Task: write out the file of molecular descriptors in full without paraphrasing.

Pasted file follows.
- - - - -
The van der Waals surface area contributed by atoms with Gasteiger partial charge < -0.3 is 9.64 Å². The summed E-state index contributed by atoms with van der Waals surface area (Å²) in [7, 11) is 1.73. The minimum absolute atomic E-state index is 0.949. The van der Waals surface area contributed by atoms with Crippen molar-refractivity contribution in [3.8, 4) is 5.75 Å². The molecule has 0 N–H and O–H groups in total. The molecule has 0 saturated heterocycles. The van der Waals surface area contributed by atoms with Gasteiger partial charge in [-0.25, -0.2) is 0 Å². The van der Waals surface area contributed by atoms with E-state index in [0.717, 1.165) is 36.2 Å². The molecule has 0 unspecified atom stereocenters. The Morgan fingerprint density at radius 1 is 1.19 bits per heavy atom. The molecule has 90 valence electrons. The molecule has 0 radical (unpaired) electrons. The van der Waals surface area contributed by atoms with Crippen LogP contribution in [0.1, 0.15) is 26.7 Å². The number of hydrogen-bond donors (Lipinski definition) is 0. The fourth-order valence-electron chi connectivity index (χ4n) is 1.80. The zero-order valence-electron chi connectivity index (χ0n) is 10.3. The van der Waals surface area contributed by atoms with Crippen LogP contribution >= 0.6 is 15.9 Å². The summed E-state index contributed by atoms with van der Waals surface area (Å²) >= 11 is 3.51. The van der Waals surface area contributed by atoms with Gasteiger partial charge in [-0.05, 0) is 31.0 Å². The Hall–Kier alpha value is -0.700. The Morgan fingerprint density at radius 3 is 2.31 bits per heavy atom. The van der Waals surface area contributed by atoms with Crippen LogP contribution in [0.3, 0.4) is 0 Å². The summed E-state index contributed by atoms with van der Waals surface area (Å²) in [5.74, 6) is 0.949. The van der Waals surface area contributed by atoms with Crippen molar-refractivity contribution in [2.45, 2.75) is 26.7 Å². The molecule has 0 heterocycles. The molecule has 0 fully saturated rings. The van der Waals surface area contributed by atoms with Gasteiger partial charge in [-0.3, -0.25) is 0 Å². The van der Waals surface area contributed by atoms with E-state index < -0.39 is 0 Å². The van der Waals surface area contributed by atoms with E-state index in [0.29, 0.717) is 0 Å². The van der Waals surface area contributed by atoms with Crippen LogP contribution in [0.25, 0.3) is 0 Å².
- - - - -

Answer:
The van der Waals surface area contributed by atoms with Gasteiger partial charge < -0.3 is 9.64 Å². The summed E-state index contributed by atoms with van der Waals surface area (Å²) in [7, 11) is 1.73. The minimum absolute atomic E-state index is 0.949. The van der Waals surface area contributed by atoms with Crippen molar-refractivity contribution in [3.8, 4) is 5.75 Å². The molecule has 0 N–H and O–H groups in total. The molecule has 0 saturated heterocycles. The van der Waals surface area contributed by atoms with Gasteiger partial charge in [-0.25, -0.2) is 0 Å². The van der Waals surface area contributed by atoms with E-state index in [0.717, 1.165) is 36.2 Å². The molecule has 0 unspecified atom stereocenters. The Morgan fingerprint density at radius 1 is 1.19 bits per heavy atom. The molecule has 90 valence electrons. The molecule has 0 radical (unpaired) electrons. The van der Waals surface area contributed by atoms with Crippen LogP contribution in [0.1, 0.15) is 26.7 Å². The number of hydrogen-bond donors (Lipinski definition) is 0. The fourth-order valence-electron chi connectivity index (χ4n) is 1.80. The zero-order valence-electron chi connectivity index (χ0n) is 10.3. The van der Waals surface area contributed by atoms with Crippen LogP contribution >= 0.6 is 15.9 Å². The summed E-state index contributed by atoms with van der Waals surface area (Å²) >= 11 is 3.51. The van der Waals surface area contributed by atoms with Gasteiger partial charge in [-0.05, 0) is 31.0 Å². The Hall–Kier alpha value is -0.700. The Morgan fingerprint density at radius 3 is 2.31 bits per heavy atom. The van der Waals surface area contributed by atoms with Crippen LogP contribution in [0.3, 0.4) is 0 Å². The summed E-state index contributed by atoms with van der Waals surface area (Å²) in [5.74, 6) is 0.949. The van der Waals surface area contributed by atoms with Crippen molar-refractivity contribution in [2.45, 2.75) is 26.7 Å². The molecule has 0 heterocycles. The molecule has 0 fully saturated rings. The van der Waals surface area contributed by atoms with Gasteiger partial charge in [-0.3, -0.25) is 0 Å². The van der Waals surface area contributed by atoms with E-state index < -0.39 is 0 Å². The van der Waals surface area contributed by atoms with E-state index in [0.29, 0.717) is 0 Å². The van der Waals surface area contributed by atoms with Crippen LogP contribution in [0.25, 0.3) is 0 Å².